报告题目：Acoustic and Phonetic Information in Speech Processing - Working Towards More Accurate Spoken Language Recognition (语音处理中的声学与音素信息—更加准确的口语语种识别)
报 告 人：Cheung-Chi Leung 博士 （新加坡资讯通讯研究院人类语言技术部）
主 持 人：谢磊 教授/博导
Cheung-Chi Leung received the B.Eng. degree from the Hong Kong University of Science and Technology in 1999, and the M.Phil. and Ph.D. degrees from the Chinese University of Hong Kong in 2001 and 2004, respectively. From 2004 to 2008, he was a Postdoctoral Researcher at the Spoken Language Processing Group, CNRS-LIMSI, Orsay, France. At that period, he worked on the development of new algorithms for speaker recognition, and participated in NIST speaker recognition evaluations. He joined Institute for Infocomm Research (I2R) in Singapore in year 2008, where he is currently a Scientist at the Human Language Technology Department. His current research interests include automatic speech recognition, spoken document retrieval, spoken language recognition and speaker recognition.
At the beginning of this presentation I will briefly introduce some of my recent research works in speech processing. The second part of this presentation is about spoken language recognition (SLR), which refers to the task of automatically determining the language being spoken in a given utterance.
There have been two widely adopted approaches to SLR, which are primarily based on phonotactic features and spectral features, respectively. Phonotactic features are derived from the output of a phone recognizer and usually modeled by n-gram language model or vector space model. Spectral features are captured directly from acoustic signals and modeled typically by Gaussian mixture models (GMM).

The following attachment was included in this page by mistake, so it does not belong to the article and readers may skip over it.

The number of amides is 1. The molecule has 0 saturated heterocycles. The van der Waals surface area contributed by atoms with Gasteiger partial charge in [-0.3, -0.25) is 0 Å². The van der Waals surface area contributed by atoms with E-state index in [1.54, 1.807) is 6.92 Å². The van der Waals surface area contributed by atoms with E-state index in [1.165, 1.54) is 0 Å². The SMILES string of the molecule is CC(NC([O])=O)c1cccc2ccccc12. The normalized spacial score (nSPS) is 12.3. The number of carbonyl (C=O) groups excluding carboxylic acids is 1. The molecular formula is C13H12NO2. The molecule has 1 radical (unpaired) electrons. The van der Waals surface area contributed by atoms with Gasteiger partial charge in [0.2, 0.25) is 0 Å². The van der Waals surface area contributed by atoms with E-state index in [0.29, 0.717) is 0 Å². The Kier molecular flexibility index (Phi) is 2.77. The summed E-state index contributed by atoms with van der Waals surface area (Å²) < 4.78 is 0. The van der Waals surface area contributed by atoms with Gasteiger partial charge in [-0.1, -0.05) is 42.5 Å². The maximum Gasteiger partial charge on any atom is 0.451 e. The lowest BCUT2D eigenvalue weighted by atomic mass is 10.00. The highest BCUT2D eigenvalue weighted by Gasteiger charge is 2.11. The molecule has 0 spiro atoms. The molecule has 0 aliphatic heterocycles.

Firstly, to deal with the mismatch in phonotactic features between training and test conditions, the use of acoustic model adaptation prior to phone lattice decoding has been proposed. Moreover, combining diversified phonotactic features (e.g., through multiple phone recognizers in parallel) is commonly used in SLR. These motivate us to generate different phonotactic features using diversely adapted acoustic models (from independent mean-only and variance-only MLLR transforms) and investigate the language recognition performance when the diversified features are combined in the same way as combining the diversified features from parallel phone recognizers.
Secondly, the use of shifted-delta multi-layer perceptron (SDMLP) features in an SLR system is investigated. The most commonly used spectral features in SLR systems are known as shifted-delta cepstral (SDC) features. Delta coefficients generally refer to the time derivatives of static coefficients computed from successive frames. Like cepstral features, SDC features are sensitive to speaker and environmental variations. In automatic speech recognition, it was proposed to transform cepstral features into posterior probability features using a multi-layer perceptron (MLP). The MLP features have been found to be more robust than the cepstral features. The SDMLP features are obtained by applying shifted-delta operation to the MLP features produced by an MLP-based phone recognizer. The resulted features can be incorporated straightforwardly into those state-of-the-art SLR systems in the same way as the conventional SDC features. It is expected that the proposed features leverage the robustness of MLP features as well as the benefit of long time span of shifted-delta operation.
Lastly, the use of prosodic features in SLR is introduced. The use of this important component of human speech receives relatively less attention in SLR. Prosody refers to the rhythmic and intonational characteristics, which are observed over a relatively long time span. In contrast with several previous studies that focused only on specific types of prosodic features, the use of many prosodic features extracted with different measurement and normalization methods, referred to as prosodic attributes, is investigated.